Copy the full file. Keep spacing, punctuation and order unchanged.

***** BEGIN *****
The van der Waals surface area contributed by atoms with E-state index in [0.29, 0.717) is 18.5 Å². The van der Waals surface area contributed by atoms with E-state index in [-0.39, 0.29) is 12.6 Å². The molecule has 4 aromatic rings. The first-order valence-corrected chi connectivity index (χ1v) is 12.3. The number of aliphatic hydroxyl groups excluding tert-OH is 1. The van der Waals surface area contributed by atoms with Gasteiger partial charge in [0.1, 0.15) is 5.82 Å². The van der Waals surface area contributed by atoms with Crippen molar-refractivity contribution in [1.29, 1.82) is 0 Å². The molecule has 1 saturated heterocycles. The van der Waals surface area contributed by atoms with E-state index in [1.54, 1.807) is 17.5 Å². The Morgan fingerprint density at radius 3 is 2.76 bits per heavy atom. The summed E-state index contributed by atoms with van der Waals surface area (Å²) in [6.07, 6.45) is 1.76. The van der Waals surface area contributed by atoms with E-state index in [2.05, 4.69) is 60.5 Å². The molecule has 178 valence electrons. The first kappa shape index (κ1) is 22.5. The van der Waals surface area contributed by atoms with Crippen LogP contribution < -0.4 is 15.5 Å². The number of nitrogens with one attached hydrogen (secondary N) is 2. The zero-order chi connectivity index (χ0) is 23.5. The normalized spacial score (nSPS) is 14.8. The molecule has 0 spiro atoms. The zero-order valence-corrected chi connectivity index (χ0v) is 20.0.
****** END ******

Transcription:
The van der Waals surface area contributed by atoms with E-state index in [0.29, 0.717) is 18.5 Å². The van der Waals surface area contributed by atoms with E-state index in [-0.39, 0.29) is 12.6 Å². The molecule has 4 aromatic rings. The first-order valence-corrected chi connectivity index (χ1v) is 12.3. The number of aliphatic hydroxyl groups excluding tert-OH is 1. The van der Waals surface area contributed by atoms with Gasteiger partial charge in [0.1, 0.15) is 5.82 Å². The van der Waals surface area contributed by atoms with Crippen molar-refractivity contribution in [1.29, 1.82) is 0 Å². The molecule has 1 saturated heterocycles. The van der Waals surface area contributed by atoms with E-state index in [1.54, 1.807) is 17.5 Å². The Morgan fingerprint density at radius 3 is 2.76 bits per heavy atom. The summed E-state index contributed by atoms with van der Waals surface area (Å²) in [6.07, 6.45) is 1.76. The van der Waals surface area contributed by atoms with E-state index in [2.05, 4.69) is 60.5 Å². The molecule has 178 valence electrons. The first kappa shape index (κ1) is 22.5. The van der Waals surface area contributed by atoms with Crippen LogP contribution < -0.4 is 15.5 Å². The number of nitrogens with one attached hydrogen (secondary N) is 2. The zero-order chi connectivity index (χ0) is 23.5. The normalized spacial score (nSPS) is 14.8. The molecule has 0 spiro atoms. The zero-order valence-corrected chi connectivity index (χ0v) is 20.0.